The honeybee spends its day gathering pollen and nectar to take back to the hive. In a single trip a honeybee will visit anywhere from 50-100 flowers.
Transferring pollen between all these flowers is called cross-pollination. It’s what fertilizes the plant and allows it to produce fruits and vegetables.
Bees are responsible for pollinating, orchards, wildlife habitats and many of our food crops.
It is estimated that the honeybee contributes anywhere from $33 - $82 billion annually to our global food economy by pollinating these crops.
These same crops are sprayed with various pesticides to “protect” the plants from insects and increase crop yield. But these pesticides contaminate the pollen that the bees collect and use for food.
When a bee brings contaminated pollen back to the hive, it can poison a whole colony resulting in a phenomenon known as Colony Collapse Disorder (CCD).
Indicators of Colony Collapse include an absence of adult worker bees in the colony but the presence of food stores and larvae.
Studies have shown that the leading cause of CCD is due to the use of a particular group of pesticides called neonicotinoids, known to be highly toxic to bees. Side effects include memory disorientation and immunity and reproductive impairments.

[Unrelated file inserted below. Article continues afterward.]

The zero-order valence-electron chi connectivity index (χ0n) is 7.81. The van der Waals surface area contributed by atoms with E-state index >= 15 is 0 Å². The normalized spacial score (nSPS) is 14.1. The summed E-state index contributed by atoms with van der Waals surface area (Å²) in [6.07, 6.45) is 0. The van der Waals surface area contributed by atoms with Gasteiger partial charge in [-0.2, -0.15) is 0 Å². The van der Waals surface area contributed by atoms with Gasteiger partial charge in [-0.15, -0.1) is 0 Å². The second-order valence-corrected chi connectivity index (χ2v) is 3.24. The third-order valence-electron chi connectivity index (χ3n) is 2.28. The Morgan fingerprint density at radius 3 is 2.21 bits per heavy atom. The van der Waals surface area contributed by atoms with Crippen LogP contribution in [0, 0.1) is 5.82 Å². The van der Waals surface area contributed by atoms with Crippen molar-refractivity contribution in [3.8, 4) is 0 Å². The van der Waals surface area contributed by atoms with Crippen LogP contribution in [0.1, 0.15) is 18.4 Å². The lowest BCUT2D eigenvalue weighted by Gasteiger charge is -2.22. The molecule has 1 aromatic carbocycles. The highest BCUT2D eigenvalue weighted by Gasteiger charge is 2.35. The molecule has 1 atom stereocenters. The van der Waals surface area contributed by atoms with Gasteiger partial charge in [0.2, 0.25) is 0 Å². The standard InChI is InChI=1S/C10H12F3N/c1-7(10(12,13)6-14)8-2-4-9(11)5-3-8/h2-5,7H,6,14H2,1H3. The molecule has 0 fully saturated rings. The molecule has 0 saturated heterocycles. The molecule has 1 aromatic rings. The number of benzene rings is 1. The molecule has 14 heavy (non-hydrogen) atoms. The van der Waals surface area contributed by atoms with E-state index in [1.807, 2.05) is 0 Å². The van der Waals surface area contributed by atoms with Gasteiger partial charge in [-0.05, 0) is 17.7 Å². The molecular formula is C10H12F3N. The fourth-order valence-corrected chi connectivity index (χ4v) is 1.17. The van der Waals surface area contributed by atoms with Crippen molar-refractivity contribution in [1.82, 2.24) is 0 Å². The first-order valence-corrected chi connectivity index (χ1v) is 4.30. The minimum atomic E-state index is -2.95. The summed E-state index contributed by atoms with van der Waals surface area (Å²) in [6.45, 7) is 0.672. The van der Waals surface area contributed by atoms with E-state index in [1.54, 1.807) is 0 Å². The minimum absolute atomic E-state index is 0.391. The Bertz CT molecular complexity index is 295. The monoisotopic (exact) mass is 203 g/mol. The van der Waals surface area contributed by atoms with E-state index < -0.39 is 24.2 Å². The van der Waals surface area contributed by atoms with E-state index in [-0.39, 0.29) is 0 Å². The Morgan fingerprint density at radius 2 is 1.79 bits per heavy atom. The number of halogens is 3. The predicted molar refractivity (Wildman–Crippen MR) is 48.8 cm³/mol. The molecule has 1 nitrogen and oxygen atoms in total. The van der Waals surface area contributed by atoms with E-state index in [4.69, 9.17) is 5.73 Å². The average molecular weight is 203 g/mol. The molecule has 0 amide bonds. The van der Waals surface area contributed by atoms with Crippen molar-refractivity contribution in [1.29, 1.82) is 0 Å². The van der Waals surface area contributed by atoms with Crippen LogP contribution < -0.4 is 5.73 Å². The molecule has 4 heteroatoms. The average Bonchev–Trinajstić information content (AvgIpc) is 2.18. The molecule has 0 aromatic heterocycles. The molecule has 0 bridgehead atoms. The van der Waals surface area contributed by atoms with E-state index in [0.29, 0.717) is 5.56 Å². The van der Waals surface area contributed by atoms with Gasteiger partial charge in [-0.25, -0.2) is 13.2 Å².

When a bee's memory is impaired, they can have trouble finding their way back to the hive. Many leave the hive in search of food and don't return, or become sick and die from poor immune systems.
Without the bees many of our main food crops would die off, and our gardens and wildlife habitats would begin to diminish, and yet the continued use of these pesticides is causing the bee population to plummet at a rapid pace.
You can help save the bees!
- Sign this petition to ban the use of these pesticides
- Avoid the use of insecticides in your own garden
- Read labels carefully – some garden composts and plant seeds you purchase may contain insecticides.
- Help increase bee habitats by creating some natural garden space in your yard. Plant some wildflowers or build a ‘bee box’ for bees to call home.
And remember, there's more to bees than just their honey!